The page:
More than a half-dozen of California’s Democratic congressional members had a scare in last month’s election, barely winning re-election against unexpectedly strong Republican challenges.
Their close calls were the product of two factors.
One was a record low-turnout election, with scarcely 42 percent of the state’s registered voters casting ballots. It proved again an old axiom that low turnouts help Republicans.
The second factor was that congressional districts were redrawn by an independent commission after the 2010 census, rather than by the Legislature or the courts.
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The commission’s remapping – by design or happenstance is uncertain – helped Democrats pick up congressional seats in California in the high-turnout 2012 presidential election by creating more districts potentially winnable by the party.
But in doing so, the new maps necessarily narrowed the lopsided registration margins that many Democratic congressional members had previously enjoyed when a Legislature dominated by Democrats drew the lines.
Those narrower registration margins came into play this year with the lower voter turnout, producing uncomfortably close outcomes for some Democrats.
They can look ahead to easier re-elections in 2016, a presidential election year in which turnout is likely to be at least 50 percent higher. And a pending U.S. Supreme Court case might alter the lines enough to lock in their seats even if turnout falls again in 2018.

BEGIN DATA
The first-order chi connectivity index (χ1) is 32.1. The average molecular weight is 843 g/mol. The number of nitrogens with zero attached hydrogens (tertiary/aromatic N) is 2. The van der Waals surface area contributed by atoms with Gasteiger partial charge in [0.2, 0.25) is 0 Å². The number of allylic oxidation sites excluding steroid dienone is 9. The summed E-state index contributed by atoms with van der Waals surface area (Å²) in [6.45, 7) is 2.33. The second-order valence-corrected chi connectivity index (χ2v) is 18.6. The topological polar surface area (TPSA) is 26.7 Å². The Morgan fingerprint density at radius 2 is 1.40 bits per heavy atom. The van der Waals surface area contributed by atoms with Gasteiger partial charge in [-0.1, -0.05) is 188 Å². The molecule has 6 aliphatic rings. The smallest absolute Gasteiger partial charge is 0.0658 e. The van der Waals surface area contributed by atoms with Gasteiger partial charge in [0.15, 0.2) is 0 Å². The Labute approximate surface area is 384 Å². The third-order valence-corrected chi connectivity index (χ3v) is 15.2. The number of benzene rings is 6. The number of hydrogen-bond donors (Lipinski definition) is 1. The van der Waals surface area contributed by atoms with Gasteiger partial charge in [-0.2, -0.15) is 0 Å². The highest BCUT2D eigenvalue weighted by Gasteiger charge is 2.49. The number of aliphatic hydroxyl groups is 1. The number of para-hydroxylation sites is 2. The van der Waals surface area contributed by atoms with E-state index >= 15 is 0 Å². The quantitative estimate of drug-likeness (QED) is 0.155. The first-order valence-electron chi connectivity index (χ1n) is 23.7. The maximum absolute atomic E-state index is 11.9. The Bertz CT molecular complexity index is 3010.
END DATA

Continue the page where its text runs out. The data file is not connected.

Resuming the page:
Arizona also has an independent redistricting commission, and its Republican-controlled Legislature wants to regain power to draw congressional districts as much as California’s Democratic-controlled Legislature presumably would like to have it back.
The Arizona Legislature sued, contending that the U.S. Constitution plainly says that states and “the Legislature thereof” have that exclusive power, thus making it unconstitutional for a commission to exercise it. The Legislature lost before a divided federal appeals court and is taking the case to the Supreme Court.
“Here, the Legislature has been completely deprived of that power … and a favorable decision by this court will plainly redress the Legislature’s injury by restoring its constitutional authority,” the Legislature’s Supreme Court brief contends.
Opponents argue that Arizona voters, through an initiative, lawfully shifted the power to the commission, a view that prevailed in the appellate court.
With Republicans now controlling most state legislatures, conservatives may hope that the Supreme Court will side with Arizona’s Legislature and enhance the GOP’s chances of maintaining control of Congress for many years.
But California’s Democratic members may yearn for that outcome as well, because they could count on Democratic legislators to make their districts safer.
Call The Bee’s Dan Walters, (916) 321-1195. Back columns, sacbee.com/dan-walters. Follow him on Twitter @WaltersBee.